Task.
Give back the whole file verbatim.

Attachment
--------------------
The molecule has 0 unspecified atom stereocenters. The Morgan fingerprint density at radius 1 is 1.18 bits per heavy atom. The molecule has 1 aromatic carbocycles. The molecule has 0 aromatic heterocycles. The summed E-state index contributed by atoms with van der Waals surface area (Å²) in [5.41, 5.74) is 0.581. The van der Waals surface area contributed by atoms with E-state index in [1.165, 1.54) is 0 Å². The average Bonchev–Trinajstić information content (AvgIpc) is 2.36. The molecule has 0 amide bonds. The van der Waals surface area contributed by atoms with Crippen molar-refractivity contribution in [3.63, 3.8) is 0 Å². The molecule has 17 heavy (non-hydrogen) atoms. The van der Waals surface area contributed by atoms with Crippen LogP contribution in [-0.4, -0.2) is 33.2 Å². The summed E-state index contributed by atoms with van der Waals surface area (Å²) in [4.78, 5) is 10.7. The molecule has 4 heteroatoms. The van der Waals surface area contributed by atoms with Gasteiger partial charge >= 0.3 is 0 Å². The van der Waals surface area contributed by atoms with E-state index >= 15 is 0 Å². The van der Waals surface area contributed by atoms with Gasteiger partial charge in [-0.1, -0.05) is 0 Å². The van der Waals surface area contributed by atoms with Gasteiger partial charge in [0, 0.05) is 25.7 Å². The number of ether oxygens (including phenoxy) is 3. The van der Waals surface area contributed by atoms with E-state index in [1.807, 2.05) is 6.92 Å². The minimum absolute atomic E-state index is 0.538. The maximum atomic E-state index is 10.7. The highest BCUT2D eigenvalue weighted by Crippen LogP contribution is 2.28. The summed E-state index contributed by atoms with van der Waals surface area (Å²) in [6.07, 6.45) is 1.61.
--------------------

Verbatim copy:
The molecule has 0 unspecified atom stereocenters. The Morgan fingerprint density at radius 1 is 1.18 bits per heavy atom. The molecule has 1 aromatic carbocycles. The molecule has 0 aromatic heterocycles. The summed E-state index contributed by atoms with van der Waals surface area (Å²) in [5.41, 5.74) is 0.581. The van der Waals surface area contributed by atoms with E-state index in [1.165, 1.54) is 0 Å². The average Bonchev–Trinajstić information content (AvgIpc) is 2.36. The molecule has 0 amide bonds. The van der Waals surface area contributed by atoms with Crippen molar-refractivity contribution in [3.63, 3.8) is 0 Å². The molecule has 17 heavy (non-hydrogen) atoms. The van der Waals surface area contributed by atoms with Crippen LogP contribution in [-0.4, -0.2) is 33.2 Å². The summed E-state index contributed by atoms with van der Waals surface area (Å²) in [4.78, 5) is 10.7. The molecule has 4 heteroatoms. The van der Waals surface area contributed by atoms with Gasteiger partial charge >= 0.3 is 0 Å². The van der Waals surface area contributed by atoms with E-state index >= 15 is 0 Å². The van der Waals surface area contributed by atoms with Gasteiger partial charge in [-0.1, -0.05) is 0 Å². The van der Waals surface area contributed by atoms with Gasteiger partial charge in [0, 0.05) is 25.7 Å². The number of ether oxygens (including phenoxy) is 3. The van der Waals surface area contributed by atoms with E-state index in [1.807, 2.05) is 6.92 Å². The minimum absolute atomic E-state index is 0.538. The maximum atomic E-state index is 10.7. The highest BCUT2D eigenvalue weighted by Crippen LogP contribution is 2.28. The summed E-state index contributed by atoms with van der Waals surface area (Å²) in [6.07, 6.45) is 1.61.